Technology convergence is, in theory at least, a great idea. One product doing more things means less complexity, more integration and lower cost, but too often it has been for the worse.
In many cases, the good features of a stand-alone device, built up through years of product evolution, are lost. Technology hashing is rife in consumer products such as mobile phones, digital cameras, PDAs and, of course, business technology too, which includes firewalls, anti-malware devices, content filters, intrusion detection and prevention devices.
Several years ago, Cisco's hardware design engineers released their own take on convergence, the Integrated Service Router (ISR) family. Blending Cisco's know-how in security, wireless networking, VoIP telephony, network switches and routers, the company's range of products have now enjoyed a few years of revision and evolution.
For this review, Cisco shipped Enex TestLab the 891 ISR product, designed for small offices and remote branches from eight users up to 50 users. As our testing and evaluation reveals below, we feel that it gets the balance of features right, and fits its target market perfectly.
Cisco 891 ISR
The Cisco 891 is a small form factor device in the ubiquitous Cisco dark grey. While its physical size is diminutive, the number of features that Cisco's engineers have packed into it ensures it will live up to its "Integrated Services" moniker. This ISR focuses primarily on the networking side of the convergence coin, integrating an eight-port switch that supports up to 14 VLANs. Four of the network ports can be used for power over Ethernet (PoE) injection for VoIP handsets or Wireless LAN access points.
Being a Cisco product, it also includes a feature-rich router that boasts two WAN ports, with v90 dial-up in the 891 version, and ISDN (BRI) in the 892 for backup connectivity. One disappointment is that the 890 family does not offer a 3G option like its 880 sibling. We have been informed that 3G may be on the cards for the 890s in the near future. There is also a plethora of VPN support including dynamic VPN and GETVPN.
Security systems are inherent, as they should be if transporting corporate data between branches and to head office. Cisco's usual consistency and simplicity is evident in this device. For example, the Internetwork Operating System (IOS) is still there, along with the traditional serial interface (for the hardcore Cisco stalwarts that love the text-based interface).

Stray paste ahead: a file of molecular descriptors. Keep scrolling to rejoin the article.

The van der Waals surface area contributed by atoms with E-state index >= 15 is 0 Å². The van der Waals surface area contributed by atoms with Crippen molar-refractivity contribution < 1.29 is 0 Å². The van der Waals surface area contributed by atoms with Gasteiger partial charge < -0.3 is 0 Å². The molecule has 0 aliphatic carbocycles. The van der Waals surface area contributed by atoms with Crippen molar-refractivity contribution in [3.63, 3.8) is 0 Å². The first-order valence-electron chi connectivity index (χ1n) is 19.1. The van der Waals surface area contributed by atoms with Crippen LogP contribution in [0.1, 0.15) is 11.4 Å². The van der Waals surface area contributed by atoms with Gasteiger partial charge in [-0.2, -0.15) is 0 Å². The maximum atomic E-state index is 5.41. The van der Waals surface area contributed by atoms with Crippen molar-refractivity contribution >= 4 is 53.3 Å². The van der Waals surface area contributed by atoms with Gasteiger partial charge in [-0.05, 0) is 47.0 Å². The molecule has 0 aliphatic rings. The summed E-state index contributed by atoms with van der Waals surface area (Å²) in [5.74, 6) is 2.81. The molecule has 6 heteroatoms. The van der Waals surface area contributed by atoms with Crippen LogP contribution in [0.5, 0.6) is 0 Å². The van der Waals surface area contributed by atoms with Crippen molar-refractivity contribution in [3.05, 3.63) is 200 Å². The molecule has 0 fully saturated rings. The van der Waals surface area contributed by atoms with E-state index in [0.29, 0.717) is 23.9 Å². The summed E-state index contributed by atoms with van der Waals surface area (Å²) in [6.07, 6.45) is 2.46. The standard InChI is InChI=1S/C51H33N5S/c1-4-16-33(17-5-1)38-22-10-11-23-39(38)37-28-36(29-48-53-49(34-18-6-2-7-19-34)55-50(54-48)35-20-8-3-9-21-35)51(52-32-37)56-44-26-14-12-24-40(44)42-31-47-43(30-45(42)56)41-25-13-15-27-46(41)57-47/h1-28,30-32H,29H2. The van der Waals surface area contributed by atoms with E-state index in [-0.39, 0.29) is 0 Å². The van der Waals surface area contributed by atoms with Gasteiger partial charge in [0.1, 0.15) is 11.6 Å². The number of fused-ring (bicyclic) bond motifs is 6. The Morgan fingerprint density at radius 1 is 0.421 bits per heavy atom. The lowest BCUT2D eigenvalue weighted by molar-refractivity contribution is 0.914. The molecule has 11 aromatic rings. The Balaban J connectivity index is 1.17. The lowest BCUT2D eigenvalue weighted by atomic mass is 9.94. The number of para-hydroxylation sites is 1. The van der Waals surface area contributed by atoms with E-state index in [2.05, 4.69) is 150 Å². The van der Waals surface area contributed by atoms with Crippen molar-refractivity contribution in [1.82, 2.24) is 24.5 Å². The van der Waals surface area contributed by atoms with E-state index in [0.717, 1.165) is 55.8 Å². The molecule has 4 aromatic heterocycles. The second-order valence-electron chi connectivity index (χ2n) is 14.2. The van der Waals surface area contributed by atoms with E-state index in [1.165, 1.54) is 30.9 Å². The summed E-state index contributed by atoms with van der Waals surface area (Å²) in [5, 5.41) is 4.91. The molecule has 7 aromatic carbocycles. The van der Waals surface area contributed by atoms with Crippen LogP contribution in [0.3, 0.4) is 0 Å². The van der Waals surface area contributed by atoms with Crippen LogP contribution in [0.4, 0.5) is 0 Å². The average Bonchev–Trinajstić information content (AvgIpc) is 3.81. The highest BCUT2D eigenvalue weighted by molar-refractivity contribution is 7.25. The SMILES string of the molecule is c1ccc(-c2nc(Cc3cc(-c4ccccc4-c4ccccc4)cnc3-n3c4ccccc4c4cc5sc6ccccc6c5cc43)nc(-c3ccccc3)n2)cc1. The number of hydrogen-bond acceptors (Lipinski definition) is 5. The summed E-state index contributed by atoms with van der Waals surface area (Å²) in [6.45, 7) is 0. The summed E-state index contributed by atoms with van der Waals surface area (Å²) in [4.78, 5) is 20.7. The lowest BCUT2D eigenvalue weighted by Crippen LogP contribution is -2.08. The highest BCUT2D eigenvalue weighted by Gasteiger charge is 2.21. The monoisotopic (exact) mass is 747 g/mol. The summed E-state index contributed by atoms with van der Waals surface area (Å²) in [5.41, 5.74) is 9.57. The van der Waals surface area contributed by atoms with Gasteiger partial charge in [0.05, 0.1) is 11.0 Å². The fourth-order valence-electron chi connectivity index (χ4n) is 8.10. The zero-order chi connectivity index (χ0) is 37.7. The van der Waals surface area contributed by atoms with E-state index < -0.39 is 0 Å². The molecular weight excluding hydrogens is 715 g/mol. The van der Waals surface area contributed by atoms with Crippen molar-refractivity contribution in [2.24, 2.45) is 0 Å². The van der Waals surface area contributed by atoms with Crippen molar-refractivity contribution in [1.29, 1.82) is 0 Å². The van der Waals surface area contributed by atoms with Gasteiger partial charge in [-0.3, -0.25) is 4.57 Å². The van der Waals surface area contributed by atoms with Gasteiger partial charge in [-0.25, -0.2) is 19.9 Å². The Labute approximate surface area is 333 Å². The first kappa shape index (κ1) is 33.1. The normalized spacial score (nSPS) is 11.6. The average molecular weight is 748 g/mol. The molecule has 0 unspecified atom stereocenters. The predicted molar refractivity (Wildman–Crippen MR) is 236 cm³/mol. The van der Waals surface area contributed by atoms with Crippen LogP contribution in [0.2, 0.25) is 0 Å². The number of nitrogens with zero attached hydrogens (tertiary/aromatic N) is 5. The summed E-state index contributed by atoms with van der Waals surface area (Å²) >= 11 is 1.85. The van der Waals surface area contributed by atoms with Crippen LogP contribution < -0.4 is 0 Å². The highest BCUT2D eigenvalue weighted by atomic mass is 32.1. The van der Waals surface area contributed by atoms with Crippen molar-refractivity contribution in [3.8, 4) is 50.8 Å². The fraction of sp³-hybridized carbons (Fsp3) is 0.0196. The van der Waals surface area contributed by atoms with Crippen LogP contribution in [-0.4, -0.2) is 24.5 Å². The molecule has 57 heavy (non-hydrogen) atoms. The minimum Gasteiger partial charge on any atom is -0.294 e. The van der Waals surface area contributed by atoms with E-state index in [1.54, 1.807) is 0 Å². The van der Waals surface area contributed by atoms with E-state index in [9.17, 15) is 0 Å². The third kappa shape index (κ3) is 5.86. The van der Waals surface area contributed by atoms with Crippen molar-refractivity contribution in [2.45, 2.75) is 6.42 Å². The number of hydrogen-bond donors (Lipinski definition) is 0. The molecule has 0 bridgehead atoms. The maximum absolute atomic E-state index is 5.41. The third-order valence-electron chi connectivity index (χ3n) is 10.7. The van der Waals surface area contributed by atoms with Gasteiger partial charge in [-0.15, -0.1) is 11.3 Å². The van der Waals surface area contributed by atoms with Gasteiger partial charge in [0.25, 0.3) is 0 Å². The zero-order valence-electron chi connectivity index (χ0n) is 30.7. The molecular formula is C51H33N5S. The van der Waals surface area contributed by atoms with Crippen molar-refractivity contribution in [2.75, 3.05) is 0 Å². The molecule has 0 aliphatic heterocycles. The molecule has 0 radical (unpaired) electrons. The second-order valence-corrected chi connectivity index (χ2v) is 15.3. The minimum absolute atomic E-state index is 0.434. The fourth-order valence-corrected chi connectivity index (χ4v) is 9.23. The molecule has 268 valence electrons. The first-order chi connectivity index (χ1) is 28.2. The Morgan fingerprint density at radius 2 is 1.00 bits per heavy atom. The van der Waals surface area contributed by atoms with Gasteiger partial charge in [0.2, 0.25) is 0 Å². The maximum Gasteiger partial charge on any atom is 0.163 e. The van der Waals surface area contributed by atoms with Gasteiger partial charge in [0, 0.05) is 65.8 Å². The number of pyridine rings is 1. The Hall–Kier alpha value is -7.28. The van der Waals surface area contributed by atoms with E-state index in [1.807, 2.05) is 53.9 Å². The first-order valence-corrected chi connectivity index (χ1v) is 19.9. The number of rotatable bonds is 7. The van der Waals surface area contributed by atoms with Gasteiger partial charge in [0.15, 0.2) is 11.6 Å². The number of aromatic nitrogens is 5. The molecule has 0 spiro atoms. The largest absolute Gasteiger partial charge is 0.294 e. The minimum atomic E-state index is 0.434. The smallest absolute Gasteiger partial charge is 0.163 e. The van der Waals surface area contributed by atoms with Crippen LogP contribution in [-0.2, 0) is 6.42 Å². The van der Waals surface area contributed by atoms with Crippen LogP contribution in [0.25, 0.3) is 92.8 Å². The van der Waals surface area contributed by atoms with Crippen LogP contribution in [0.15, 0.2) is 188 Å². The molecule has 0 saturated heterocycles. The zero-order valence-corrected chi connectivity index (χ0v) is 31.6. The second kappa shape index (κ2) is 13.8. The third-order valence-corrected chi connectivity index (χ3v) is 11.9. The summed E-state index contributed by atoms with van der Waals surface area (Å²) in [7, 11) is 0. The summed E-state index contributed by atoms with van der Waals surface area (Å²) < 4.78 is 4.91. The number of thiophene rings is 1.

On the flip side, Cisco also supplies a really user-friendly and intuitive graphical user interface that includes a number of neat wizards. One of the standouts is the security audit function, which runs through a list of best practice security checks and creates a simple list for the administrator to review and jump directly to the potential vulnerability to make amendments to the configuration. For larger deployments, management can also be undertaken remotely from a centralised management, monitoring and policy system.
The Cisco Configuration Professional (CCP) graphical user interface
(Credit: CBS Interactive)
Cisco also offers an optional integrated 802.1n wireless access point, designated by the 891-W and 892-W codes. This may be adequate for many smaller offices, providing the network termination patch panels and WAN connectivity is in a favourable location (preferably centralised in the office layout), otherwise separate wireless access points may need to be considered. Cisco also offers great granular control over the wireless configuration. The 891 supports its unified wireless management, enabling wireless policies to be set and pushed out on a global basis to the corporate WLAN.
How we tested
We created a fairly standard scenario replicating the environment that would typically see one of these devices deployed — a regional branch office or small office with 10 to 15 employees. We connected the unit and ran through the entire process of setting it up; connecting to the WAN, configuring basic security and wireless policies, setting up a VPN, and connecting users. The whole process was completed in less than an hour, and that was by someone who was not overly familiar with Cisco's graphical user interface. As mentioned, the security audit feature is excellent and highlighted quite a number of very common oversights that non-security focused admins make which were easily rectified.
The CCP network interface status monitoring
(Credit: CBS Interactive)
Using the Enex eMetric network performance test suite, we ran the dual-radio wireless components of the product through a number of performance tests. The eMetric target test server was connected directly to one of the RJ45 network ports on the router's switch and two notebooks were used for the client test (one that was 802.11n equipped and one that was 802.11g equipped). There was no load on the network interfaces at the time apart from the eMetric traffic because we were seeking to test raw throughput. Results were recorded in Kbps.
We then simulated a real-world environment and passed the 891 through various hoops including contending with varying distances and obstacles such as walls, corridors, corners, floors, lift and stair wells, between the client and access point (AP) to a maximum of 55 metres.
Cisco's 891 wireless performance capabilities are good with a maximum on the 802.11n network of just a touch over 70Mbps and the 802.11g of just under 20Mbps. We witnessed roughly double the speed, or more, all the way up to 40 metres using the 802.11n versus using the 802.11g across a WLAN/LAN at 40Mbps vs. 20Mbps respectively at that distance. After 40 metres, the 802.11n performance drops sharply to bring it almost in line with the 802.11g all the way through to 55 metres. The performance bottleneck in most networks, however, is the WAN/internet connection — particularly if the branch office is connected via DSL as that ranges between 1Mbps and 4Mbps.